Phenotypic plasticity of pre-adult egg maturation in a parasitoid: Effects of host-starvation and brood size

Yael Keinan, Rachel Braun, Tamar Keasar

Research output: Contribution to journalArticlepeer-review


Larvae of parasitoid wasps develop on a single arthropod host, and often face resource limitation that induces a tradeoff between egg maturation and somatic growth. Part of the variation in the growth-reproduction allocation was shown to be heritable, but how the larval developmental environment affects this allocation is not well-known. Detection of life history tradeoffs is often facilitated under stress conditions. We therefore exposed developing female larvae of the polyembryonic parasitoid Copidosoma koehleri (Hymenoptera: Encyrtidae) to laboratory manipulations aimed to restrict host resources (either host-starvation or high larval density). We compared the females’ body sizes and egg loads shortly after adult emergence (<24 h) to those of closely related control females, which developed at a lower larval density within non-starved hosts. Host-starvation reduced the females’ body sizes but not their initial egg loads. Females that experienced high larval density produced more eggs but were similar in body size to the low-density controls. Thus, the relative allocation to reproduction increased in response to both manipulations of host condition. Developmental duration and longevity were similar in all treatments. The negative correlation between body size and reproductive allocation, observed in the host-starvation treatment, is compatible with previous evidence from other parasitoids. In the high larval density treatment, however, reproductive allocation increased while body size was maintained, suggesting that the higher density increased rather than limited host resources per developing parasitoid female. The additional host resources that were diverted into egg production possibly resulted from increased feeding and body mass gain by hosts parasitized by large broods of wasps. Our results demonstrate phenotypic plasticity in resource allocation between growth and reproduction in a developing parasitoid. This plasticity may contribute to an adaptive balance between longevity and mobility vs. fecundity during the adult stage.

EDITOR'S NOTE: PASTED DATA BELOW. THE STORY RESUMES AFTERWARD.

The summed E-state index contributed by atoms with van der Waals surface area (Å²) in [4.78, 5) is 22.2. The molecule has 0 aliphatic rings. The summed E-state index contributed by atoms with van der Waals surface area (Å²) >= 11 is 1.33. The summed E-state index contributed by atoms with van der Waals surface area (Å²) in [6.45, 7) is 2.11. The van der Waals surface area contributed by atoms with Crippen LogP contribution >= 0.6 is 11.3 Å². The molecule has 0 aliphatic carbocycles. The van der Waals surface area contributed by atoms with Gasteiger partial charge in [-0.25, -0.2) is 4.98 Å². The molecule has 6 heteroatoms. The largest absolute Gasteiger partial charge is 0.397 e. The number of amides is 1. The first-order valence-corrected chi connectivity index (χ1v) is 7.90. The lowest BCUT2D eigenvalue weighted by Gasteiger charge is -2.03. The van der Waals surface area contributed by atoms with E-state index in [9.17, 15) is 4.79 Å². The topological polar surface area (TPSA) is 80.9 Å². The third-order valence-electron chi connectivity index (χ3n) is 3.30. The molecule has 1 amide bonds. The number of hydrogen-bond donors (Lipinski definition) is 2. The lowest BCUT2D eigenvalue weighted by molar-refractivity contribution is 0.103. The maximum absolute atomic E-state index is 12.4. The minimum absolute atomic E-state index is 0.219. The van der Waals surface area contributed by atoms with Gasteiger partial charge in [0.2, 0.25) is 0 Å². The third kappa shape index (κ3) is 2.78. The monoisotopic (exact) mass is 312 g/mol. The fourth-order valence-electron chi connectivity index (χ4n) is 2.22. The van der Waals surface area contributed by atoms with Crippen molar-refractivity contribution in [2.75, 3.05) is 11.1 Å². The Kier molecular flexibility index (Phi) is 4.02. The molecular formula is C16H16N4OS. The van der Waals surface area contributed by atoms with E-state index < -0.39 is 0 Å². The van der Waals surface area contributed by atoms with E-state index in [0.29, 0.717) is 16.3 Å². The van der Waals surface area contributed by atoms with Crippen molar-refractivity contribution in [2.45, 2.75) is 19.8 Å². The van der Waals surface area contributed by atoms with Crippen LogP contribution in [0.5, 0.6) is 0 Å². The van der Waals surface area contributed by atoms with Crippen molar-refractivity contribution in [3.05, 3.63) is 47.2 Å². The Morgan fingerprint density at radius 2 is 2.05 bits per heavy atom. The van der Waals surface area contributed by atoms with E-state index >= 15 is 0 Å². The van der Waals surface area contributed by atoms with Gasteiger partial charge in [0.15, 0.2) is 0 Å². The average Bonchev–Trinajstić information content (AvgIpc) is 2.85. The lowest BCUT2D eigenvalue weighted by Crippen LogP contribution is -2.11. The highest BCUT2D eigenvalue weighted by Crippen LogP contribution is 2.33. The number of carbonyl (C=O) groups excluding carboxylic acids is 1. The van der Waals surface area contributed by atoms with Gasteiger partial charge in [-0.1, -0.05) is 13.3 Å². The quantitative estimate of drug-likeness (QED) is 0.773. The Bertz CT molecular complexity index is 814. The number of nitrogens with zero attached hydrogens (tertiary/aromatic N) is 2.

Original languageEnglish
Article numbere0195767
JournalPLoS ONE
Issue number4
StatePublished - Apr 2018

Bibliographical note

Publisher Copyright:
© 2018 Keinan et al. This is an open access article distributed under the terms of the Creative Commons Attribution License, which permits unrestricted use, distribution, and reproduction in any medium, provided the original author and source are credited.

ASJC Scopus subject areas

  • General Agricultural and Biological Sciences
  • General
  • General Biochemistry, Genetics and Molecular Biology


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